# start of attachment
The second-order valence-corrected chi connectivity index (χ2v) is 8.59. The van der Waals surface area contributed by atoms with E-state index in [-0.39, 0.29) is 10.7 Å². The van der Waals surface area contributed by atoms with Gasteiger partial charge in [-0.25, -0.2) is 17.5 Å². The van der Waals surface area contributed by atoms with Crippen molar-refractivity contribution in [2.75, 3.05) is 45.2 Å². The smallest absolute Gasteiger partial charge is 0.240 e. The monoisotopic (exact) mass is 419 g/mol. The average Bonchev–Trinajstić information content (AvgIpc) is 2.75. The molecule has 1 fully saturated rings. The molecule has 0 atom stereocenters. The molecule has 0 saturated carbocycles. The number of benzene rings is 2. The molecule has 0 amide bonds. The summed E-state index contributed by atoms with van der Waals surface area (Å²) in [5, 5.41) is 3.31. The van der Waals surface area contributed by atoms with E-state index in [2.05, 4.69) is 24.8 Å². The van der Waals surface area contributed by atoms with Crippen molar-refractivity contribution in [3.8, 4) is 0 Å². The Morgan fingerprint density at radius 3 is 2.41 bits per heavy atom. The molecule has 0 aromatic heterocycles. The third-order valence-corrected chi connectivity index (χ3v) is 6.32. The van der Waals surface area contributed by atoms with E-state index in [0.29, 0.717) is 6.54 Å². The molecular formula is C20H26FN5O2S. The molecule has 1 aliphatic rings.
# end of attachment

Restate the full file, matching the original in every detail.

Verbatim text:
The second-order valence-corrected chi connectivity index (χ2v) is 8.59. The van der Waals surface area contributed by atoms with E-state index in [-0.39, 0.29) is 10.7 Å². The van der Waals surface area contributed by atoms with Gasteiger partial charge in [-0.25, -0.2) is 17.5 Å². The van der Waals surface area contributed by atoms with Crippen molar-refractivity contribution in [2.75, 3.05) is 45.2 Å². The smallest absolute Gasteiger partial charge is 0.240 e. The monoisotopic (exact) mass is 419 g/mol. The average Bonchev–Trinajstić information content (AvgIpc) is 2.75. The molecule has 1 fully saturated rings. The molecule has 0 atom stereocenters. The molecule has 0 saturated carbocycles. The number of benzene rings is 2. The molecule has 0 amide bonds. The summed E-state index contributed by atoms with van der Waals surface area (Å²) in [5, 5.41) is 3.31. The van der Waals surface area contributed by atoms with E-state index in [2.05, 4.69) is 24.8 Å². The van der Waals surface area contributed by atoms with Crippen molar-refractivity contribution in [3.8, 4) is 0 Å². The Morgan fingerprint density at radius 3 is 2.41 bits per heavy atom. The molecule has 0 aromatic heterocycles. The third-order valence-corrected chi connectivity index (χ3v) is 6.32. The van der Waals surface area contributed by atoms with E-state index in [0.29, 0.717) is 6.54 Å². The molecular formula is C20H26FN5O2S. The molecule has 1 aliphatic rings.